Government Resolve and Policies Stabilise the Economy

ISLAMABAD, Aug 09 (APP): The Pakistan Tehreek-e-Insaaf (PTI) government’s handling of the COVID-19 as well as the economic crises inherited by the previous government has averted a major catastrophe.

Testing the government’s resolve from the vantage of an impartial observer, the PTI government’s performance, despite numerous criticisms, has been on point, where strategies including fiscal stimuli (Economic package, Construction package) as well as social measures (smart lockdown, Ehsaas program) have averted a major catastrophe, according to a research paper published by AKD securities.

The government’s difficult decisions have manifested in a much improved outlook with major sectors already witnessing growth including cements, fertilizers, autos etc. where numbers have consistently picked up pace after multi year lows on account of the COVID19 pandemic.

Improved business outlook has also been reflected in the country’s benchmark stock index performance with the KSE-100 rising by 42.6% to reach 38,836 points from 27,229 points on March 25, 2020, making it one of the best performing markets in the world.

Economic metrics on the face were good during the previous government’s tenure, however, Pakistan was a deficit funded economy with Current Account Deficit at 6.3% (FY18) and Fiscal deficit at 6.6% (FY18). Growth as such was unsustainable given the occurrence of debt. Trade deficit in FY18 stood a monumental 9.9% of GDP, showcasing Pakistan’s leverage based consumption growth, resulting in imports exceeding exports by 2.3x. The currency had also artificially been kept stable.

SBP Reserves, which had fallen to $9.76 billion by FY18 end from $18.1billion in FY16, recovered to and currently stand at $12.1billion. With the economy slowly but surely on a mend, the COVID19 pandemic hit, derailing the economic recovery.

Despite numerous criticisms from all spheres, the way the government tackled the corona crises has to be lauded. Pakistan was amongst the first, if not the first, in taking a number of steps including announcing an economic package worth PKR 1.2 trillion in March 2020, being among the first countries to suggest the concept of smart lockdown and being amongst the first countries to lobby for international debt deferment for emerging economies.

With a view to combating the financial repercussions, the SBP initiated one of the most aggressive monetary easing cycle in the world, reducing interest rates to 7.0% from a high of 13.25%.

The announcement of the construction sector package has the potential to kick start the economic wheel. The Rs 30 billion subsidy and abolishment of 90% taxes within the Naya Pakistan Housing Scheme (NPHS) should already boost the PM’s much touted project and help generate additional demand.

Additionally, CPEC projects have gained pace once again with the recent signing of an agreement for two hydropower projects in Kashmir (Kohala and Azad Pattan Hydropower Project) having a total investment outlay of $3.9bn while work on ML-1 is expected to commence soon which will be the costliest project of CPEC so far, having a total investment outlay of US$ 7.2 billion.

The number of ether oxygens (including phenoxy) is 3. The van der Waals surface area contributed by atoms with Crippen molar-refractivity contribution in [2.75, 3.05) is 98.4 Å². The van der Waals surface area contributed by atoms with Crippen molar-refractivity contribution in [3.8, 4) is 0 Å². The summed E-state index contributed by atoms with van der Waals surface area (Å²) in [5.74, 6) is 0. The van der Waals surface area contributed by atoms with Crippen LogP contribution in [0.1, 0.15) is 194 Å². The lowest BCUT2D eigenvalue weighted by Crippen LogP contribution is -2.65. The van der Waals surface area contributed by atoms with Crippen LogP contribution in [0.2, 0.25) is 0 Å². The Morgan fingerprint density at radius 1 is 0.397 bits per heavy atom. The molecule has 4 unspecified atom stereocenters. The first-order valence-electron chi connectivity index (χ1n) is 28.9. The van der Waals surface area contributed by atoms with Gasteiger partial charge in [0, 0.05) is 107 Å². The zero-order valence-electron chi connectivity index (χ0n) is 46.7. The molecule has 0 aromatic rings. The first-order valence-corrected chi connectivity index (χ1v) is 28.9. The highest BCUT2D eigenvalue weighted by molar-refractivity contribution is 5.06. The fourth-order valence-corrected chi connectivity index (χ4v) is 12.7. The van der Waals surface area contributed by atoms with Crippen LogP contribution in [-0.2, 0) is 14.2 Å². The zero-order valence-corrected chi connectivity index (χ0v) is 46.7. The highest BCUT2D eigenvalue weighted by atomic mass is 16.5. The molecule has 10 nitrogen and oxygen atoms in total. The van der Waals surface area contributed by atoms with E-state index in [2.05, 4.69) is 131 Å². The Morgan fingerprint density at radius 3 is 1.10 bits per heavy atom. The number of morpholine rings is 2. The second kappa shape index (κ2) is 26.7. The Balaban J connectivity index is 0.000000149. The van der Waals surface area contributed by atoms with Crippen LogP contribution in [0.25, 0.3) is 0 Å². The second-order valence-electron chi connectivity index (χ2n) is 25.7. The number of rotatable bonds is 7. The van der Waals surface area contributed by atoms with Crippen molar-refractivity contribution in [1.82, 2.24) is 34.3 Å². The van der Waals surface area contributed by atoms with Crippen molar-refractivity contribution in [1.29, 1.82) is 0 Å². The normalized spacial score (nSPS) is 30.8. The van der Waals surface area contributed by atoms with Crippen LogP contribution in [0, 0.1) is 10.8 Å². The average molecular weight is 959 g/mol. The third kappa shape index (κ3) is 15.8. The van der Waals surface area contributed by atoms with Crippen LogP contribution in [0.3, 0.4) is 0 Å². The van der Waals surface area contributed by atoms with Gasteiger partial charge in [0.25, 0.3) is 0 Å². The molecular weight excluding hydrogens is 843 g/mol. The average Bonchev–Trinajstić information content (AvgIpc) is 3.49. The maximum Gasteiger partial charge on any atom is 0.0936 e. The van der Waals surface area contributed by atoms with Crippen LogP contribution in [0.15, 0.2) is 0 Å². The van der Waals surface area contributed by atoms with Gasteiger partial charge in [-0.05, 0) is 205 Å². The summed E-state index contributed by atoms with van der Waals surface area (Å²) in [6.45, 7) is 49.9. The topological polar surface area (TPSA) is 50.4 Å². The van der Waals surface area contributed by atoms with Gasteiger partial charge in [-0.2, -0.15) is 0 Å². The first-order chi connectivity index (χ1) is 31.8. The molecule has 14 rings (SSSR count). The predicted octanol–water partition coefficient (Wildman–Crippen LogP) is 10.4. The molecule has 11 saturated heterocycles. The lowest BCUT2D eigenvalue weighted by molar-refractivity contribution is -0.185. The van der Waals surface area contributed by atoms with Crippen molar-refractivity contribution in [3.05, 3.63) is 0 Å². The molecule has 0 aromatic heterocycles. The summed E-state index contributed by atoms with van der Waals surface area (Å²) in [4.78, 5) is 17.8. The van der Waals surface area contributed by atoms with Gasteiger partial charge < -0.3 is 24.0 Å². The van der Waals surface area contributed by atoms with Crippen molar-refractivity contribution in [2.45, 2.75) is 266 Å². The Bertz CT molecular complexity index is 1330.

All these big-ticket infrastructure projects are only going to propel the construction demand, encouraging investment in construction and allied industries, moving forward. Similarly, in the energy sector resolution of circular debt was one of the major steps as two energy sukuks have been issued, clearing a total of Rs 400 billion in a year.

The incentives for exporters helped arrest the decline in textile exports which fell to $1.2billion in May 2020 on account of COVID19 with a subsequent rebound to $1.58billion in June 2020. Already, textile exporters in Pakistan have multiple big ticket orders in place ranging from apparel to face masks.

In terms of other sectors, to ensure support to the Agriculture sector, the government announced a Rs50 billion Agri package while GIDC was also removed in January 2020, resulting in fertilizer prices falling by Rs400 per bag.

In conclusion, if decided on merit, the PTI government’s performance while not perfect has fared particularly well and the criticism on performance appears unjustified. The economic structural issues particularly dollarisation of the economy had already caused considerable loss before the incumbent government came into power.

Over the longer term, the government needs to take a leaf out of old friend Saudi Arabia’s book where Crown Prince Salman’s Vision 2030 entails a complete revamp of the Saudi economy. In this regard, the recently signed FTA II with China is a feather in the government’s cap while an FTA with Turkey is also in the pipeline. From a sustainable growth point of view, however, planning for the longer term is the need of the hour where Pakistan should capitalise on trade disruptions between China and the US by setting up manufacturing facilities in the country, as is already being done by India and Vietnam.

At the same time, the IT industry still remains in infancy in Pakistan, where setting shops may bode well for future service based exports. Pakistan still has a long way to go in this regard where compared to India for example, Pakistan’s IT exports remain negligible with India’s IT industry export standing at $99 billion in 2018 compared to Pakistan’s $1.3 billion in 11 months of FY20.

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